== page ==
White Pine: Wake Up and Breathe

Ever feel a bit bleary in the morning? Eyelids heavy? Brain in a fog?

I’m not a morning person. I wish I could get myself out of bed early more often, hear more dawn choruses of birdsong, see more sunrises.

Thanks to Wells Horton for this, which may be the most beautiful morning photo I’ve ever seen.



When I just can’t seem to pry my eyelids apart, I turn to an ancient luxury—I give myself a facial. Cultures from Iroquois to Ancient Greek advocated the benefits of inhaling steam from water in which certain plants are placed. For mornings when it’s unusually hard to part from the pillow, I turn to Eastern White Pine (Pinus strobus).



White pine is the tree of the Adirondacks. No other tree looks as ragged, unsymmetrical, and lovably awkward against the skyline.

For mountain-lovers, the fragrance of pine is like coming home.

Again, thanks to Wells Horton for permission to use these beautiful Adirondack photos. http://wells-horton.smugmug.com/

Native Americans used White Pine as one of their most common remedies, for coughs, head colds, throat infections and consumption—all sorts of breathing types of ailments. White Pine Cough Syrup quickly became an American folk remedy, still much used today. Pine resin has strong antibacterial and antifungal properties, and is used in treating wounds and fighting infection in the folk tradition, which is so often based on a strong bedrock of science.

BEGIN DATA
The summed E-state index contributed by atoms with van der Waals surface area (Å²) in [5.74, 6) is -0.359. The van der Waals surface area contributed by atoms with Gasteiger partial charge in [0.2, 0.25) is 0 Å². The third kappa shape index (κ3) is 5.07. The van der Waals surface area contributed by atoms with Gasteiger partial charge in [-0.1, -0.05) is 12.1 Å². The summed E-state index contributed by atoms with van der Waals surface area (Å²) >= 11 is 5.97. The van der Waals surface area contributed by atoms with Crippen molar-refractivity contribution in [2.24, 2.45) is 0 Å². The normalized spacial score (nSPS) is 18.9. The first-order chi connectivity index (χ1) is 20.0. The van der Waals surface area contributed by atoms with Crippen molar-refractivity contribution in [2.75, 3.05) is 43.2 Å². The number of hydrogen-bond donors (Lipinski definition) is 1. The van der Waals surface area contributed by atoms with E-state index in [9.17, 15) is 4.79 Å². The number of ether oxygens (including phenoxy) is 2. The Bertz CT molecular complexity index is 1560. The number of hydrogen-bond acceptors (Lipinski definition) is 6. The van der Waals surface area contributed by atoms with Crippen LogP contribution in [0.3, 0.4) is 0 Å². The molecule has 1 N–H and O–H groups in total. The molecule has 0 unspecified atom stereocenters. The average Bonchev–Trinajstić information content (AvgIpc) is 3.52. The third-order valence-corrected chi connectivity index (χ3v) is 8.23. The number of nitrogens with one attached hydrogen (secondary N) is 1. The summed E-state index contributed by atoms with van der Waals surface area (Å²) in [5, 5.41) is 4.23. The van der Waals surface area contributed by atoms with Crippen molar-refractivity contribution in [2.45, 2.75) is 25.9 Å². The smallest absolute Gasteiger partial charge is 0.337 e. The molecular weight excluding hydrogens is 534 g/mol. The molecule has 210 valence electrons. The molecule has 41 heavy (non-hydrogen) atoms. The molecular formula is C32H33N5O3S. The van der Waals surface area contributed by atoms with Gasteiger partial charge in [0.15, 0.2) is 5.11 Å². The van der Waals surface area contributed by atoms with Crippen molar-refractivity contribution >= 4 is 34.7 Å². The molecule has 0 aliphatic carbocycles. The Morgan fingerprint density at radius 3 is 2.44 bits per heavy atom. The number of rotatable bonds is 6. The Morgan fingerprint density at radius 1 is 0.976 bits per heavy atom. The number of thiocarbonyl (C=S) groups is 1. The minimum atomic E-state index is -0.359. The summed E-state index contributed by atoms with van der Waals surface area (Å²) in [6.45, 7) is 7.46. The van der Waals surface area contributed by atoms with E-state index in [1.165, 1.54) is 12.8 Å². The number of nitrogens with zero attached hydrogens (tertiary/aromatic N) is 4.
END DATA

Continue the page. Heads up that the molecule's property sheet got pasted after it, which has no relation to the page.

Eastern White Pine is pretty easy to ID. The long, soft needles come in fascicles—neat little packages—of five. W-H-I-T-E, 1-2-3-4-5: easy to remember. 

Any pine will work, though. There are dozens of species of pines which are loaded with vitamin C and good for coughs and colds, but White Pine has less of the overpowering turpentine taste and smell.

Be warned. I’m not a medical professional, or even an amateur. I make no medical clams whatever for this treatment. I just know it gets my eyes open in the morning even better than coffee.

Put pine needles, twigs, bark, any part of a pine tree whatever, in a bowl.

Boil water in a tea kettle or something.



Pour water into the bowl to cover the pine needles, and get comfortable in front of it (being careful not to dump the bowlful of boiling water in your lap.)

Drape a towel over your head. Careful, the steam is–this is one of those insanely obvious safety reminders–hot.

Let the steam caress your face, open your pores. It’s even supposed to reduce wrinkles. Feel the moisture in your sinuses, the warmth on your throat.



About unmowed

I'm a writer and a botanist who loves the weirdly weedy places of the world.
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